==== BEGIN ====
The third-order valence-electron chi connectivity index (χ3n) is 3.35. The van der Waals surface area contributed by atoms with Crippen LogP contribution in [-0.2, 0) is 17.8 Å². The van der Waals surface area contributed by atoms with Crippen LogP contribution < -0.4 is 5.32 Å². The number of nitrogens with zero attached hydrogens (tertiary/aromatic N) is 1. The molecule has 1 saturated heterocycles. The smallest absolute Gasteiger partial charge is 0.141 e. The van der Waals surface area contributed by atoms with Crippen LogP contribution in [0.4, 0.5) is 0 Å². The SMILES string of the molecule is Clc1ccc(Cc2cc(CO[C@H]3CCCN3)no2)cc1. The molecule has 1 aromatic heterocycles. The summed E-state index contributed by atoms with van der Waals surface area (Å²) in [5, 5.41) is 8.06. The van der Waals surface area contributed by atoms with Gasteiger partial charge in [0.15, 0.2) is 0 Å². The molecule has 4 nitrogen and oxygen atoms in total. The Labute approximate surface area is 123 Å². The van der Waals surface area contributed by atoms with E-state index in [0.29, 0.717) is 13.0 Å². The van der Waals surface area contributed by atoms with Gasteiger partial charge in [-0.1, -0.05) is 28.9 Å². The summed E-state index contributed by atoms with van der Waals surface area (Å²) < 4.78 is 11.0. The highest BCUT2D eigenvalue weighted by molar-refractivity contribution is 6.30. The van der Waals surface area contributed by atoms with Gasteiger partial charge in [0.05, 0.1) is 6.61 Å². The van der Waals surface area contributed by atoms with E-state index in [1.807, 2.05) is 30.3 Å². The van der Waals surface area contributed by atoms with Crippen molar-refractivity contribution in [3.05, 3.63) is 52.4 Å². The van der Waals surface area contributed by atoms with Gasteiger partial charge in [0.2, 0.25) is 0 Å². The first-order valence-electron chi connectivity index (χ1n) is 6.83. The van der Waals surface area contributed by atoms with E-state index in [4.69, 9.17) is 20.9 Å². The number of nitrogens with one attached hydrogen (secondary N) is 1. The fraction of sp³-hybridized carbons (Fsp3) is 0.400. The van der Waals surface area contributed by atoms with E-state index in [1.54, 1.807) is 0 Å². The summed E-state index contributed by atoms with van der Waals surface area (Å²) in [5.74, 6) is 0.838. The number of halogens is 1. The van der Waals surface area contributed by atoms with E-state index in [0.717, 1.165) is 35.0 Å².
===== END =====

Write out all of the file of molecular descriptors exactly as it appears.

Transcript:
The third-order valence-electron chi connectivity index (χ3n) is 3.35. The van der Waals surface area contributed by atoms with Crippen LogP contribution in [-0.2, 0) is 17.8 Å². The van der Waals surface area contributed by atoms with Crippen LogP contribution < -0.4 is 5.32 Å². The number of nitrogens with zero attached hydrogens (tertiary/aromatic N) is 1. The molecule has 1 saturated heterocycles. The smallest absolute Gasteiger partial charge is 0.141 e. The van der Waals surface area contributed by atoms with Crippen LogP contribution in [0.4, 0.5) is 0 Å². The SMILES string of the molecule is Clc1ccc(Cc2cc(CO[C@H]3CCCN3)no2)cc1. The molecule has 1 aromatic heterocycles. The summed E-state index contributed by atoms with van der Waals surface area (Å²) in [5, 5.41) is 8.06. The van der Waals surface area contributed by atoms with Gasteiger partial charge in [0.15, 0.2) is 0 Å². The molecule has 4 nitrogen and oxygen atoms in total. The Labute approximate surface area is 123 Å². The van der Waals surface area contributed by atoms with E-state index in [0.29, 0.717) is 13.0 Å². The van der Waals surface area contributed by atoms with Gasteiger partial charge in [-0.1, -0.05) is 28.9 Å². The summed E-state index contributed by atoms with van der Waals surface area (Å²) < 4.78 is 11.0. The highest BCUT2D eigenvalue weighted by molar-refractivity contribution is 6.30. The van der Waals surface area contributed by atoms with Gasteiger partial charge in [0.05, 0.1) is 6.61 Å². The van der Waals surface area contributed by atoms with E-state index in [1.807, 2.05) is 30.3 Å². The van der Waals surface area contributed by atoms with Crippen molar-refractivity contribution in [3.05, 3.63) is 52.4 Å². The van der Waals surface area contributed by atoms with Gasteiger partial charge in [0.2, 0.25) is 0 Å². The first-order valence-electron chi connectivity index (χ1n) is 6.83. The van der Waals surface area contributed by atoms with E-state index in [4.69, 9.17) is 20.9 Å². The number of nitrogens with one attached hydrogen (secondary N) is 1. The fraction of sp³-hybridized carbons (Fsp3) is 0.400. The van der Waals surface area contributed by atoms with E-state index in [1.54, 1.807) is 0 Å². The summed E-state index contributed by atoms with van der Waals surface area (Å²) in [5.74, 6) is 0.838. The number of halogens is 1. The van der Waals surface area contributed by atoms with E-state index in [0.717, 1.165) is 35.0 Å².